An investment in knowledge pays the best interest. Benjamin Franklin (1706–1790) The knowledge economy Benjamin Franklin, scientist, publisher, founder, and first president of the American Philosophical Society is not only well known for his role as a founding father of the United States of America. He also invented products and technologies that are still used today, for example, bifocals and the lightning rod. In a world in which knowledge creation, application, and protection are essential drivers for a firm’s success, his 2- year-old words of wisdom are still relevant and have not become any less important. Today, it is widely recognized that knowledge is one source for obtaining a leading competitive position. Strategic management research tells us that such a leading m- ket position – or even a monopoly – is a basic prerequisite for creating attractive e- nomic rents. This first of all makes knowledge a valuable asset or resource. Additi- ally, empirical results and management expertise indicate that knowledge creation and accumulation through research and development expenditures are important drivers of business success. These expenditures lead to the creation of new products or more - ficient production processes that in turn create higher sales volume or increase existing profit margins. In the end, higher sales and/or lower cost structures result in an - crease of the overall company profit. All else being equal, rising annual earnings drive the market value of a company upward.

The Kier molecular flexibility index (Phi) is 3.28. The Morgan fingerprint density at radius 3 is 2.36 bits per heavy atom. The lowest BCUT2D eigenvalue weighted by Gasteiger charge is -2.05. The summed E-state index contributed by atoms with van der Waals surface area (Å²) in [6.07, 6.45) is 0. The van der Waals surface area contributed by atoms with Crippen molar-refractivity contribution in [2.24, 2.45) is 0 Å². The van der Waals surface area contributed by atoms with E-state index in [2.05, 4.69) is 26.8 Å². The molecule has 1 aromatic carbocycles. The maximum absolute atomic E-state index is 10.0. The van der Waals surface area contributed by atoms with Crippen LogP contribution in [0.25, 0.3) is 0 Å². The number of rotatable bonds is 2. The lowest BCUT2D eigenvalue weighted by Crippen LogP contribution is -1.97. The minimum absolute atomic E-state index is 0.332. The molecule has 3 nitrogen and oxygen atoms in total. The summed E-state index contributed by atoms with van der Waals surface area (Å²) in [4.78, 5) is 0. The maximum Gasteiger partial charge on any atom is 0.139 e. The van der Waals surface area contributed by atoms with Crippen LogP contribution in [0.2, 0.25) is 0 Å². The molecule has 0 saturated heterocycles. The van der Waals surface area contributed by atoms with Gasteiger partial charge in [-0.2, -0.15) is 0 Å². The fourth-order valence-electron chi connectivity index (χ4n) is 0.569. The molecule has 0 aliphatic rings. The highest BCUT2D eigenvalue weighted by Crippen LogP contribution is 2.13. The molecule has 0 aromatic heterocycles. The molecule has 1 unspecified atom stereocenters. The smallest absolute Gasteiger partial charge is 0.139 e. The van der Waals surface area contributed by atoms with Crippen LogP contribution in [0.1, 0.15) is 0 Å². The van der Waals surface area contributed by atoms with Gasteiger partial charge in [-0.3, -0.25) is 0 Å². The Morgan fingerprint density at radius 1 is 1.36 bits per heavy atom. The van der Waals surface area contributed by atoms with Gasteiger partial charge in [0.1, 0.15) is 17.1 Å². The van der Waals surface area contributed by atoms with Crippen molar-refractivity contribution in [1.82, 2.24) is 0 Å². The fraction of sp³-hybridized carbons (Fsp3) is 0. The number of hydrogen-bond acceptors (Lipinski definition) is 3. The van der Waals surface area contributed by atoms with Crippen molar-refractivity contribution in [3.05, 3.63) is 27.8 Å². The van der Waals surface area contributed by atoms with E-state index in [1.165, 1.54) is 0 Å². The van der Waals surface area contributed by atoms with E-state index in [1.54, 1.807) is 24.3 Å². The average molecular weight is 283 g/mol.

Gabler Verlag; November 2010
- ISBN 9783834994578
- Read online, or download in secure PDF format
- Title: Measuring the Immeasurable
- Author: Christian Grube
Imprint: Gabler Verlag
About The Author
Dr. Christian Grube promovierte bei Prof. Dr. Andreas Bausch am Lehrstuhl für Strategisches Management und Controlling der Jacobs University Bremen. Er ist als Referent für Bewertungsfragen in einem großen internationalen Industriekonzern tätig.